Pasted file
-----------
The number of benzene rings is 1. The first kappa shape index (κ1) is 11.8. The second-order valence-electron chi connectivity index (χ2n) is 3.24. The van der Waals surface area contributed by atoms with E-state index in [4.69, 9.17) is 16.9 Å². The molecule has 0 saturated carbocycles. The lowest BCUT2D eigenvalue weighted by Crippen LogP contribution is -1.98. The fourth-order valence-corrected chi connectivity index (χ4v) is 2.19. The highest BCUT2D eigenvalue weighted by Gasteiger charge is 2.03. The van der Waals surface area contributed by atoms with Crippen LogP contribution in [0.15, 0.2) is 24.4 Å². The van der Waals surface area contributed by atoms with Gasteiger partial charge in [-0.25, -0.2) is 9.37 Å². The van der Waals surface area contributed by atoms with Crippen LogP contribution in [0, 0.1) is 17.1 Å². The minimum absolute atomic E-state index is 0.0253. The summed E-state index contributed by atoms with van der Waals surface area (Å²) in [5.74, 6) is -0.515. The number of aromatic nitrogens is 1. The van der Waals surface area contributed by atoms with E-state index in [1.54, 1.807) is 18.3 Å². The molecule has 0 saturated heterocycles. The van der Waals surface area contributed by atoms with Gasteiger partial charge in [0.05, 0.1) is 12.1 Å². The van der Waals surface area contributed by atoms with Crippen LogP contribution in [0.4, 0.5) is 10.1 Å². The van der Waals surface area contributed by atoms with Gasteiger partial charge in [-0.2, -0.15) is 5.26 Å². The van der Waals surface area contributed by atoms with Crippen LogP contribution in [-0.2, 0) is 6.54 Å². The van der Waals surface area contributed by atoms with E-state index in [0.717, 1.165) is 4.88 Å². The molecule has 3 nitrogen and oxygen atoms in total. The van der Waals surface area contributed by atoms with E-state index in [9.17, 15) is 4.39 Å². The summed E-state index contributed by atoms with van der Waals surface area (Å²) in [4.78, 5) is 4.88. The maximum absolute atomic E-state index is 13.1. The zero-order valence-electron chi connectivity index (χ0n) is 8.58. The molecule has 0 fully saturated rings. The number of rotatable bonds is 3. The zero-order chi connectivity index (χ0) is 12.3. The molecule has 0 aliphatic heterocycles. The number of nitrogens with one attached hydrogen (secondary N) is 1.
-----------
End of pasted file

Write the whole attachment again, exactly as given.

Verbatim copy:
The number of benzene rings is 1. The first kappa shape index (κ1) is 11.8. The second-order valence-electron chi connectivity index (χ2n) is 3.24. The van der Waals surface area contributed by atoms with E-state index in [4.69, 9.17) is 16.9 Å². The molecule has 0 saturated carbocycles. The lowest BCUT2D eigenvalue weighted by Crippen LogP contribution is -1.98. The fourth-order valence-corrected chi connectivity index (χ4v) is 2.19. The highest BCUT2D eigenvalue weighted by Gasteiger charge is 2.03. The van der Waals surface area contributed by atoms with Crippen LogP contribution in [0.15, 0.2) is 24.4 Å². The van der Waals surface area contributed by atoms with Gasteiger partial charge in [-0.25, -0.2) is 9.37 Å². The van der Waals surface area contributed by atoms with Crippen LogP contribution in [0, 0.1) is 17.1 Å². The minimum absolute atomic E-state index is 0.0253. The summed E-state index contributed by atoms with van der Waals surface area (Å²) in [5.74, 6) is -0.515. The number of aromatic nitrogens is 1. The van der Waals surface area contributed by atoms with E-state index in [1.54, 1.807) is 18.3 Å². The molecule has 0 saturated heterocycles. The van der Waals surface area contributed by atoms with Gasteiger partial charge in [0.05, 0.1) is 12.1 Å². The van der Waals surface area contributed by atoms with Crippen LogP contribution in [0.4, 0.5) is 10.1 Å². The van der Waals surface area contributed by atoms with Gasteiger partial charge in [-0.2, -0.15) is 5.26 Å². The van der Waals surface area contributed by atoms with Crippen LogP contribution in [-0.2, 0) is 6.54 Å². The van der Waals surface area contributed by atoms with E-state index in [0.717, 1.165) is 4.88 Å². The molecule has 3 nitrogen and oxygen atoms in total. The van der Waals surface area contributed by atoms with E-state index in [9.17, 15) is 4.39 Å². The summed E-state index contributed by atoms with van der Waals surface area (Å²) in [4.78, 5) is 4.88. The maximum absolute atomic E-state index is 13.1. The zero-order valence-electron chi connectivity index (χ0n) is 8.58. The molecule has 0 fully saturated rings. The number of rotatable bonds is 3. The zero-order chi connectivity index (χ0) is 12.3. The molecule has 0 aliphatic heterocycles. The number of nitrogens with one attached hydrogen (secondary N) is 1.